In his latest book on Henry Kissinger, fans cannot fail to miss the heartbeat of vintage Christopher Hitchens. Currently professor of Liberal Studies at New School, New York, his standing rests on awesome investigative journalism that has, in the recent past, pricked many bubble reputations.
The Trial of Henry Kissinger
By Christopher Hitchens
Hitchens' two most recent books dealt with Mother Teresa and Bill Clinton.
The Missionary Position - his book on Mother Teresa- exposed allegedly unknown facets of the saintly woman who was shown to have links with notorious dictators like Enver Hoxa of Albania. But, it is his new book on Henry Kissinger that has made the most impact. Initial hesitant steps have been taken in the United States to bring Kissinger to the bar of justice for his litany of crimes committed against countries, dissidents and ordinary people.
The immediate impulse behind the book seems to be the indictment of Chilean dictator general Augusto Pinochet, and lately Solobodan Milosovic, under the newly-minted and reinforced international criminal justice systemThe Trial of Henry Kissinger is a compilation (with additions in the light of recent developments in the area of international law) of essays written over a period of time, detailing Christopher's case against Kissinger.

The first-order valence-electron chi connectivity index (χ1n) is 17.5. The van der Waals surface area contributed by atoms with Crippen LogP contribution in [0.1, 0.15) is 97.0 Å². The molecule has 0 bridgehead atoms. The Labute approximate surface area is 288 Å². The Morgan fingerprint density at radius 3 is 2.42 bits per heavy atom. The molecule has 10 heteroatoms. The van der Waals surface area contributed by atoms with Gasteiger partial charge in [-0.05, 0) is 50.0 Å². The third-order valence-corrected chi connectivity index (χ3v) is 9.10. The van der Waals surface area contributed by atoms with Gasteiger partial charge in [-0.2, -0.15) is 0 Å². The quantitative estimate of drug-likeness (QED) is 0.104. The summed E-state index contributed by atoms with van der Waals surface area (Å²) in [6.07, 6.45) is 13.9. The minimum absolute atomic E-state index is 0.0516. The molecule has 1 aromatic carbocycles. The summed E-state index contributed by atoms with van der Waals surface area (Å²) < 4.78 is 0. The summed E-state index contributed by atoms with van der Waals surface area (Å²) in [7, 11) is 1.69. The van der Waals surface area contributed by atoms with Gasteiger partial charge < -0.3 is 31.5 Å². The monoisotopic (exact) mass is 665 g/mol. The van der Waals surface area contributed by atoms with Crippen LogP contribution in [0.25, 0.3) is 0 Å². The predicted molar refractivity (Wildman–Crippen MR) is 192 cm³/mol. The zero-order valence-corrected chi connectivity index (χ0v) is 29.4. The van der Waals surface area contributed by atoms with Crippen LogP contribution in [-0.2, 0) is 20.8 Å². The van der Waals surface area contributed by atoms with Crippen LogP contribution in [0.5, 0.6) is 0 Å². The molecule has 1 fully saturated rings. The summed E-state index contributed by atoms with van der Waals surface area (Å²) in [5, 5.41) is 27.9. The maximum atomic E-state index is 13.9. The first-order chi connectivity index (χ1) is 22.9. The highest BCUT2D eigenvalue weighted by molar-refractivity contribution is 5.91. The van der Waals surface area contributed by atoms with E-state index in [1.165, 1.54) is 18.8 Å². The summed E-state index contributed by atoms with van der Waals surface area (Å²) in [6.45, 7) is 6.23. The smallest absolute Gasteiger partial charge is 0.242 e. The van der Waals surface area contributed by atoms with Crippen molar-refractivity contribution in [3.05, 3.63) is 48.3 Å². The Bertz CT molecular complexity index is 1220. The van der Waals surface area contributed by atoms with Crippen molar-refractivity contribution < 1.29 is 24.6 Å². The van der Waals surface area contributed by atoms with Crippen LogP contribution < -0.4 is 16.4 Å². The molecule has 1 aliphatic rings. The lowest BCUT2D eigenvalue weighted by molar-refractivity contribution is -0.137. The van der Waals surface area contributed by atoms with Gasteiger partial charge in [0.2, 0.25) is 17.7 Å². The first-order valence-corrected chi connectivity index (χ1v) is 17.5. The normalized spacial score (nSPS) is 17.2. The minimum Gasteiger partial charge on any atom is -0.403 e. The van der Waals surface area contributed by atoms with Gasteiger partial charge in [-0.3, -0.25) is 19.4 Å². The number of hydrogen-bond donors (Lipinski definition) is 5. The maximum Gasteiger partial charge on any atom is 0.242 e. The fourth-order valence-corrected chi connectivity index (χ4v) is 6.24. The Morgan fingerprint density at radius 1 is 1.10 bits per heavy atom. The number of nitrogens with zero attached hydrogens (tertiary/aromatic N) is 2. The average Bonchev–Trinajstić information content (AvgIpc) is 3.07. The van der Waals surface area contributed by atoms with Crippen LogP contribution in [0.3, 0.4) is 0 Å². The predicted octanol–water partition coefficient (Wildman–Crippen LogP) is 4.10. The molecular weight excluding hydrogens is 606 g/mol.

Hitchens begins his argument from 1968 when a HenryKissinger close to Richard Nixon, played an active part in sabotaging peace negotiations between the North and South Vietnamese. By persuading the South Vietnamese leadership to wreck peace talks on the promise of offering them better terms once Nixon was installed in the presidency, America managed to delay the war, resulting in the massive killings in Vietnam. These killings, Hitchens asserts, are directly attributable to Henry Kissinger.Once in power, and at the helm of national security and foreign policy, Henry Kissinger presided over a Committee of forty that authorized all foreign cover campaigns. In both his roles, argues Hitchens, Kissinger was aware of, and authorized, all dirty wars waged abroad by the US intelligence agencies. However, his most heinous crime against humanity consists in ordering the carpet-bombing of Cambodia as it was suspected of acting as a supply route to the North Vietkong armies.
The innocent lives that perished as a result, still cry out for justice from unnamed graves. According to Hitchens,. Kissinger's role did not stop there. Chile was another unfortunate country where Kissinger played his murderous game with impunity resulting in untold sufferings for the local people.In Chile, Kissinger is alleged to have fully colluded with the US intelligence agencies - often behind the back of the US ambassador - in order to topple the elected Marxist president, Salvador Allende's government, even before its inauguration. When that did not materialize, efforts were put in place to buy off the military officers sympathetic to the US political game plan in Chile.